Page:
Monday, July 18, 2011

Board Game Review - Astra Titanus

Last week, I reviewed the ridiculously fun Battleship Galaxies. So it's almost fitting that this week, I should review Astra Titanus, another space battle game. And it's a great time for it because it allows me to compare and contrast the Hasbro big box space extravaganza with the Victory Point plastic bag full of cardstock.

The biggest elephant in the room, of course, is that Astra Titanus comes in an oversized sandwich bag, and thus does not have space for actual model spaceships. Model spaceships would have made the game a heck of a lot more awesome, but they would not have fit in the bag unless they were very, very small, and that would effectively eliminate their cool factor. The spaceships in Astra Titanus are printed on cardboard sheets so you can punch them out and have square ships. Not as awesome as it sounds. And I doubt it sounds awesome.

Battleship Galaxies is a two-player game of asymmetrical but balanced enemy forces. Astra Titanus is a one-player game where you control a huge fleet of space ships as they head out to fight the Titan, a super-huge world-killer ship that will blow up your guys left and right as it heads toward your moon bases. It's not balanced at all, but it's not supposed to be, so that's OK.

The Titan ships (they're different, depending on the scenario you choose) are controlled by a deck of cards, so every turn that they move, you draw one and figure out where the bad guy goes. Then you can move your ships in and try to blast the big bastard, and then if he's still alive (and he will be alive, because he's a freaking monster), he will blow up a bunch of your ships. It's the classic quantity versus quality scenario.

There are a few things that make this a pretty decent solo game. For starters, when you move your ships, you won't be able to use them that turn, because they're all in hyperspace or portable wormholes or Narnia. They can't be shot, they can't fire, and they can't do anything until they climb back out of the wardrobe. So you have to plan pretty well, because if you keep having to move your ships, you'll never be able to shoot the bad guy.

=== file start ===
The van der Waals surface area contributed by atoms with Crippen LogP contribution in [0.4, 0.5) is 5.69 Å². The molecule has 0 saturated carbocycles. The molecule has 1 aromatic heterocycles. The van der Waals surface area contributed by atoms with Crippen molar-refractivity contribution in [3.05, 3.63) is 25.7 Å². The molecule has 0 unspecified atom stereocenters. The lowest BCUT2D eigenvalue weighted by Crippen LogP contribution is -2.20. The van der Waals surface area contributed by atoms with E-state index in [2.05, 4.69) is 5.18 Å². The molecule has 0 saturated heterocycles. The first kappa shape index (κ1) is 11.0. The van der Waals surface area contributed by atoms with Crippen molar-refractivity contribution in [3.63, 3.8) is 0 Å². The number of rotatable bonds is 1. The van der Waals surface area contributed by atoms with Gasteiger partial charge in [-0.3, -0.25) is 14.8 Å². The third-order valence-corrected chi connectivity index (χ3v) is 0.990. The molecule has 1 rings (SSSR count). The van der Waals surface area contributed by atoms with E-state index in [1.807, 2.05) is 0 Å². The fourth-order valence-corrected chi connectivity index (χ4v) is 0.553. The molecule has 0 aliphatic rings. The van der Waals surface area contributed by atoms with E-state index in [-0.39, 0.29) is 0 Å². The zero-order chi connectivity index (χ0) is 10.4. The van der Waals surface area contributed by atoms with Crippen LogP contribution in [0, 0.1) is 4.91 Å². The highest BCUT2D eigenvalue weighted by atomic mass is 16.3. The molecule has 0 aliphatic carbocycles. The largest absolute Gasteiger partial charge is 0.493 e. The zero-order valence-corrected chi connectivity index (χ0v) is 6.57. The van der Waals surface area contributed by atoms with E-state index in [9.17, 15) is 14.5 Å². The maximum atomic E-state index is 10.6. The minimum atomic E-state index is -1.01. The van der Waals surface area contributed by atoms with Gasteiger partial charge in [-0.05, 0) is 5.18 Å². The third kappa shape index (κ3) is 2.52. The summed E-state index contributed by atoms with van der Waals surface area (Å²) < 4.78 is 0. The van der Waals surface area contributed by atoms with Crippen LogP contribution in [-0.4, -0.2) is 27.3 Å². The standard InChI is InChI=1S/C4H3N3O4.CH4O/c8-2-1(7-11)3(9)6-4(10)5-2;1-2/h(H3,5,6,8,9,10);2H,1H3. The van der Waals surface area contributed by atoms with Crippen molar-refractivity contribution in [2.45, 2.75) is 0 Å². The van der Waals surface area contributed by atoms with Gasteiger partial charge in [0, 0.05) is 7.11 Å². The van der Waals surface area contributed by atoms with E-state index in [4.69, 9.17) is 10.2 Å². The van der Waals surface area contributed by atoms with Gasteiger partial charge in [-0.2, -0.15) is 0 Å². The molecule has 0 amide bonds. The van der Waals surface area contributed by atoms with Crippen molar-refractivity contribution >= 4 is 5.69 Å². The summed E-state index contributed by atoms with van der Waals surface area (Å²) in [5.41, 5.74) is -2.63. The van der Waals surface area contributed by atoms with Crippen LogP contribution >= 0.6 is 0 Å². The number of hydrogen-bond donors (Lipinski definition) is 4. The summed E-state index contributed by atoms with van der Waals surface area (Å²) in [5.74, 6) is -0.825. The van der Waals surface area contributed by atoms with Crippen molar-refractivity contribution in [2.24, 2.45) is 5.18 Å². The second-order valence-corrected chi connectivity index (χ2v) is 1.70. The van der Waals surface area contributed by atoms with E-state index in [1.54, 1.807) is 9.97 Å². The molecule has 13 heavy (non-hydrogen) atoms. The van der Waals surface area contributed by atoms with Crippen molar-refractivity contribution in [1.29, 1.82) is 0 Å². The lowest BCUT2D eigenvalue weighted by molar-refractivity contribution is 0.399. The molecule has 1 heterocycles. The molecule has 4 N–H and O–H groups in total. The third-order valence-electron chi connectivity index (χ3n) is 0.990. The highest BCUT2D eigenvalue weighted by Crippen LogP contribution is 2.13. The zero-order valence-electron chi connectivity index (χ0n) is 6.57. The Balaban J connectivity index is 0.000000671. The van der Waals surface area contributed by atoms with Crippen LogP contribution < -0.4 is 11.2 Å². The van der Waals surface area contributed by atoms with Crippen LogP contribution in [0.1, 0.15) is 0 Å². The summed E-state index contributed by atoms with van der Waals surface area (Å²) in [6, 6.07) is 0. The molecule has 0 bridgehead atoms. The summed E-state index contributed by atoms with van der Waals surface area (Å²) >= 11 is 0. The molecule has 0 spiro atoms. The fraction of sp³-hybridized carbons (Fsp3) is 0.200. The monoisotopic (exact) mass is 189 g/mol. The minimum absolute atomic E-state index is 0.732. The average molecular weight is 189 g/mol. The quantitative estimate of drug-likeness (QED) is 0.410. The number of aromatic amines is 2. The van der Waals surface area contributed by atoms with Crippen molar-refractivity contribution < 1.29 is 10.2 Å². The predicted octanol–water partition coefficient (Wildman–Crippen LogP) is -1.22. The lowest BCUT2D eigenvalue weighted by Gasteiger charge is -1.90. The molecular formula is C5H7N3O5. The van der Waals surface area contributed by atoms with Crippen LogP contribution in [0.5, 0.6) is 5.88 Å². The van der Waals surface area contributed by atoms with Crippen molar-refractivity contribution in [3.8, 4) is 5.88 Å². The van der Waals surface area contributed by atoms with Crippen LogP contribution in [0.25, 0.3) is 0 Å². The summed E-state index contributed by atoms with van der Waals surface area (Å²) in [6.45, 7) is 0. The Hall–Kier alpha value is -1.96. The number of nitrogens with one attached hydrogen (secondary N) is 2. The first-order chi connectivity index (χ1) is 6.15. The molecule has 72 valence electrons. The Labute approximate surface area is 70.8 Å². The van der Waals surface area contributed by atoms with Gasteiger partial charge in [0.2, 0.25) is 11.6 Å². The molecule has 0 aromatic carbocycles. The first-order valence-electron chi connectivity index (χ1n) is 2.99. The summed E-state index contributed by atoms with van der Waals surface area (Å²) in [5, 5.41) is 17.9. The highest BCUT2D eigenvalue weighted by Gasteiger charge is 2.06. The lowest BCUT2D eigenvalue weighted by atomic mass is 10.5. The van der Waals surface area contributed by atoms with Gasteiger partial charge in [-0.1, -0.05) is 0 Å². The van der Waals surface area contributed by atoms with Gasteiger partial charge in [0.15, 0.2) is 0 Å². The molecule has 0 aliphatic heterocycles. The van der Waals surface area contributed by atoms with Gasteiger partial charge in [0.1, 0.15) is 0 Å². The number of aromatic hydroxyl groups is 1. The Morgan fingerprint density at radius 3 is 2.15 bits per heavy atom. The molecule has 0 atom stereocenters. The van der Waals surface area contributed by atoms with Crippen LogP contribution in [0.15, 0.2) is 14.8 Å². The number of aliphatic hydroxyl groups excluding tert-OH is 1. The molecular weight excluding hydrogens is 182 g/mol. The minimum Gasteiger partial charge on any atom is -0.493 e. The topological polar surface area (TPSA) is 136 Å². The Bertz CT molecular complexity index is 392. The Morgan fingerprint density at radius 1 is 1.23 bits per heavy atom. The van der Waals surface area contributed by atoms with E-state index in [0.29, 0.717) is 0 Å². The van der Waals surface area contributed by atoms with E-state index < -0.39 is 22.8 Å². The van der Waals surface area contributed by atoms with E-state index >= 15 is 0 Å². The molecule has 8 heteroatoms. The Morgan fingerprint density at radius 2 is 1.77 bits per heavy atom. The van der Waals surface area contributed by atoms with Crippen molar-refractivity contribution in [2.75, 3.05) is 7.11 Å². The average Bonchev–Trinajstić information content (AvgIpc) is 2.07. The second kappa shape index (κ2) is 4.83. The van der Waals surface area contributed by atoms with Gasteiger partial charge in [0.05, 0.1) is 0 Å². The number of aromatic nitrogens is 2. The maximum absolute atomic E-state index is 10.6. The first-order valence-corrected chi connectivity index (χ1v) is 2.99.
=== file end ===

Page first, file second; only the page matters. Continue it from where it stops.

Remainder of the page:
Another thing that makes this interesting is the ability to combine fire. You'll have to balance your willingness to make a lot of separate attacks with your ability to make just one or two strong attacks. Since even the weakest titan is going to require dozens of hits before it takes a dirt nap, you'll need to hit it fast. It advances every turn (slowing down as you blow up its interstellar space engines), so it helps to place your ships so that the maximum number of ships will have a shot at it. Of course, since the titan moves before you can shoot, you have to place your ships very carefully and hope the titan doesn't make a crazy zig-zag and run right into your heavy carrier, which will smash it to pieces without making a dent in the big bruiser.

If Astra Titanus were a big-box board game, and if it came with plastic spaceships and a big sturdy hex map, I think it would sell pretty damned well. It's a little unfortunate that you can only play it solo, because it could be fun against an opponent, but it's still a very interesting game. There's not much planning or long-term strategy, but your tactical decisions have a profound impact on your ability to destroy the titan before he blows up your moon base and Obi Wan feels a disturbance in the force.

Sadly, Astra Titanus does not come with a sturdy board or plastic spaceships. It comes with cardboard squares and circles and a hex map printed on a sheet of cardstock, so that I had to put the map under glass if I wanted to move my ships around, because the cardstock kept flipping up and making all my destroyers slide into the battle cruisers. I also got my chocolate into my peanut butter. It was a mess.

I played several scenarios of Astra Titanus when I was testing it, and while I didn't win them all, I did enjoy the game. I don't think I'm likely to play it again, though. It's not that it's a complete dud, exactly. It's more the fact that I've got Battleship Galaxies, and it's way more fun, and I can play with two players, and it actually does have plastic spaceships and a sturdy space map. I don't play solo games very often, because I have a television and a Netflix account.

So, in summary, Astra Titanus is not Battleship Galaxies, and will not be replacing it any time soon. It isn't bad, if you want to play a game all by yourself using ugly cardboard squares on a flimsy map. I don't, though.


1 player who does not have a television or Netflix account

Clever tactical options
Plays fast and makes sense
Intuitive and exciting
Challenging, which is impressive in a solo game

Solo only
Cardboard squares and a flimsy map

If you are a shut-in with no access to actual entertainment, you can go here and get a copy of Astra Titanus:

1 comment:

HEH said...

I really like your VPG reviews, Matt. I trust your opinion and it's nice to get a second opinion on a VPG release from someone I've know on the internet for some time.

Astra Titanus is one of Chris Taylor's best VPG game. It's a bit tedious to set up and play, stacking missiles, placing and removing wormhole tokens and relocating tons of TDF ships, but it does make for a great, portable solitaire game. One of my favorite games of 2010.

I look forward to more of you VPG reviews. Thanks for writing them.